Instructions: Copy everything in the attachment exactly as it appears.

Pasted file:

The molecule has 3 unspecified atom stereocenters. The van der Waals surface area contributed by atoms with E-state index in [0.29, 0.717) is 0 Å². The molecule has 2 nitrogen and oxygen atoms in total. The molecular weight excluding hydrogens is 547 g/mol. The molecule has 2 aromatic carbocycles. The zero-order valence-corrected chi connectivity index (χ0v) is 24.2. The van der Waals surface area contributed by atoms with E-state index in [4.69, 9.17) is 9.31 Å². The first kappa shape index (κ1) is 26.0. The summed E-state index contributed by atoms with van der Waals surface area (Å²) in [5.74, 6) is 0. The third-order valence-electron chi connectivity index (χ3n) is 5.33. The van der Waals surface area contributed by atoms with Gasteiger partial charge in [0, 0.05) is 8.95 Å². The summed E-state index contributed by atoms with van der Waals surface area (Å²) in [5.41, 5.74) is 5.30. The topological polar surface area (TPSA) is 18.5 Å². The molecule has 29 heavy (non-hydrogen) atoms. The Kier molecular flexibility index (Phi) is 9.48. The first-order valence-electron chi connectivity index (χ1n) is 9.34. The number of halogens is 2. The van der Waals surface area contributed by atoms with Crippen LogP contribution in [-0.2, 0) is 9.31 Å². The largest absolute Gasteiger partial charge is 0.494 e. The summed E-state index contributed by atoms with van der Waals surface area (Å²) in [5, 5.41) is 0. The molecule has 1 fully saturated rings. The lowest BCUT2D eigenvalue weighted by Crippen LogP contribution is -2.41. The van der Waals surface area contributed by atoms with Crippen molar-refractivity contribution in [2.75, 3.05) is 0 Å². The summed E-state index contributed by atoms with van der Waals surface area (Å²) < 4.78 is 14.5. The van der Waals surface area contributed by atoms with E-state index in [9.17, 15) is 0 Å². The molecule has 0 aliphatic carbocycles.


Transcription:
The molecule has 3 unspecified atom stereocenters. The van der Waals surface area contributed by atoms with E-state index in [0.29, 0.717) is 0 Å². The molecule has 2 nitrogen and oxygen atoms in total. The molecular weight excluding hydrogens is 547 g/mol. The molecule has 2 aromatic carbocycles. The zero-order valence-corrected chi connectivity index (χ0v) is 24.2. The van der Waals surface area contributed by atoms with E-state index in [4.69, 9.17) is 9.31 Å². The first kappa shape index (κ1) is 26.0. The summed E-state index contributed by atoms with van der Waals surface area (Å²) in [5.74, 6) is 0. The third-order valence-electron chi connectivity index (χ3n) is 5.33. The van der Waals surface area contributed by atoms with Gasteiger partial charge in [0, 0.05) is 8.95 Å². The summed E-state index contributed by atoms with van der Waals surface area (Å²) in [5.41, 5.74) is 5.30. The topological polar surface area (TPSA) is 18.5 Å². The molecule has 29 heavy (non-hydrogen) atoms. The Kier molecular flexibility index (Phi) is 9.48. The first-order valence-electron chi connectivity index (χ1n) is 9.34. The number of halogens is 2. The van der Waals surface area contributed by atoms with Crippen LogP contribution in [-0.2, 0) is 9.31 Å². The largest absolute Gasteiger partial charge is 0.494 e. The summed E-state index contributed by atoms with van der Waals surface area (Å²) in [5, 5.41) is 0. The molecule has 1 fully saturated rings. The lowest BCUT2D eigenvalue weighted by Crippen LogP contribution is -2.41. The van der Waals surface area contributed by atoms with Crippen molar-refractivity contribution in [2.75, 3.05) is 0 Å². The summed E-state index contributed by atoms with van der Waals surface area (Å²) < 4.78 is 14.5. The van der Waals surface area contributed by atoms with E-state index in [9.17, 15) is 0 Å². The molecule has 0 aliphatic carbocycles.